Urban Meyer describes himself as “pro-student”. I do not think that word means what he thinks it means.
“But to say (players) can go out and get their own shoe contract and things like that,” Meyer said, “I think, ‘What would that do for this great sport, and really, what would that do for college athletics?’ ”
According to NCAA rules, coaches can have only 20 hours per week of hands-on involvement with players.
The reality is that players are expected to put in considerable time on their own, making it closer to the commitment required for a full-time job, as Northwestern’s players contended.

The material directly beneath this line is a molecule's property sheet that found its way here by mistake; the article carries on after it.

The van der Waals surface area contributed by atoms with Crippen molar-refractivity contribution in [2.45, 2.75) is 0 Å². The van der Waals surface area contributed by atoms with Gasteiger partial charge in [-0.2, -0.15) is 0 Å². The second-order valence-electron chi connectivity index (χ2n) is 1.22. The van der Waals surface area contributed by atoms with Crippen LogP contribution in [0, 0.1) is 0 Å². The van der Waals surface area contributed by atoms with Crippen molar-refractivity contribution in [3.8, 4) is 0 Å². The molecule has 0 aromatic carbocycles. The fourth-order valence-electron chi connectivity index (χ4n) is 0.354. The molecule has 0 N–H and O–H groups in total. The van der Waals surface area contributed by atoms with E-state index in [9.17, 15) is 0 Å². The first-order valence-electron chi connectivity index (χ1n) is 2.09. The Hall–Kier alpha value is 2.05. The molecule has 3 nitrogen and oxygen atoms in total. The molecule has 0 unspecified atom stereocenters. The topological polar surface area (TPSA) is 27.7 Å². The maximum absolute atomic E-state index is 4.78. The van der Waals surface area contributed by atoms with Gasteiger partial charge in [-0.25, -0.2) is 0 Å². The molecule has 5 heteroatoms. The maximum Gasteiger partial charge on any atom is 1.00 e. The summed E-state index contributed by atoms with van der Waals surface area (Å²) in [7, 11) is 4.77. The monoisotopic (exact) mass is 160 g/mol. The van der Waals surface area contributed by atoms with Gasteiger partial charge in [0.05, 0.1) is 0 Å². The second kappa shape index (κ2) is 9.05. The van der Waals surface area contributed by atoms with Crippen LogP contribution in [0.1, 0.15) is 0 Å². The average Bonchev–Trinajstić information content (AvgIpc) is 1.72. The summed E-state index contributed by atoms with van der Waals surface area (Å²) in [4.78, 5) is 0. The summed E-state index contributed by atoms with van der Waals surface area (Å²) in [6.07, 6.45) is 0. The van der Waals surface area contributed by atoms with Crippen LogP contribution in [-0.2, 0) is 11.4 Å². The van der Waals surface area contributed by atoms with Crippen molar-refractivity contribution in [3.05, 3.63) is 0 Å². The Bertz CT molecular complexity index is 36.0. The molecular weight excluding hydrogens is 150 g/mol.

“A quarterback can’t play college football at a high, high level at 20 hours per week,” Meyer said. “He’s got to do it on his own. I think it’s a great rule. Players, just like coaches, can decide to be great. If they’re watching the hours, punching the clock and saying, ‘I’m done at 20 hours,’ you probably have a pretty average player.
“Coaches created that (20-hour) rule (because) if you give us 40 hours, we’ll keep them 40 hours. And they still have to take care of their academics.”
As a general rule of thumb, beware of people who drop “this great sport” homilies. Can’t have players competing with coaches for shoe contracts, you know.